“The blue rinse brigade dominated it 15 years ago. But then it was taken up by celebrities Denise Van Outen, Elle Macpherson, Robbie Williams, Catherine Zeta-Jones, and Bianca and Jade Jagger,” said Gloria Pattinson, an association spokeswoman.

In a blog called “The Social Benefits of Bingo” 
they promote the social benefits of Bingo:

One of the great things about games is their social benefits. It is not just about winning and losing, but the friendships and relationships you can gain from playing. Many would say that winning and losing is entirely incidental – the reason one plays something is for the friendships. Depending on how competitive a person is, will affect how they see this.

Some people don’t have an easy time meeting new people and talking to them. This is where a game comes in useful. Playing the game creates conversation. It is an ice-breaker and gives you the chance to get to know someone. This is why people say to pursue a hobby if you are looking to meet new people.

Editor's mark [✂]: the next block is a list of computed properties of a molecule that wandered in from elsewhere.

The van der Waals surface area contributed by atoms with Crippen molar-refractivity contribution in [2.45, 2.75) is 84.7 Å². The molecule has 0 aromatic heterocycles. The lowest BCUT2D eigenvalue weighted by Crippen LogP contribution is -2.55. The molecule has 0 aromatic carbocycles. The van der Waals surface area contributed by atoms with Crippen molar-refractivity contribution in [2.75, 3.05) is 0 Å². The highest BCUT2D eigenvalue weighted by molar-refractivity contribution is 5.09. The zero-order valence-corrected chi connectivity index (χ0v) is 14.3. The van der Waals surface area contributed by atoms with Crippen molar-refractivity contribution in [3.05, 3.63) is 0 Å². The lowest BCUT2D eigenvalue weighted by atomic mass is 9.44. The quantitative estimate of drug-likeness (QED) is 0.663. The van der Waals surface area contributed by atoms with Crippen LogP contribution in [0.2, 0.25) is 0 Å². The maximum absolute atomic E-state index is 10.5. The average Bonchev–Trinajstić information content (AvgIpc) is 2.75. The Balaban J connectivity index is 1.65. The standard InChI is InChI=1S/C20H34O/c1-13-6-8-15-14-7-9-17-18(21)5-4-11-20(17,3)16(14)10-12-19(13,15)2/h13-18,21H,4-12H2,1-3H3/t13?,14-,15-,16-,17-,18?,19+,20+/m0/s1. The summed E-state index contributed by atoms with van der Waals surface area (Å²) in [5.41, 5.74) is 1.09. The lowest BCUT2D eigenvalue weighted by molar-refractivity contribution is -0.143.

Bingo is no different from any other game. If you like to play the game, it stands to reason that you will also like people who play it. You already share a common interest and this can be the basis and foundation for a friendship. Of course, bingo can only do some of the work; once you get there it’s all down to you.

My prior experience with Bingo and the elderly was with my daughter. We joined a mother-daughter volunteer organization called National Charity League and Bingo was on our schedule. At a nursing home, our girls would wheel the residents out of their rooms to the dining room where the moms had set up Bingo cards and the cage with the balls. The girls took turns being the caller and sitting with residents, helping them place poker chips over the numbers on their cards. It was a neat experience and I saw firsthand how much the nursing home residents looked forward to their Bingo nights. Bingo was a bright light during an otherwise dull and empty week.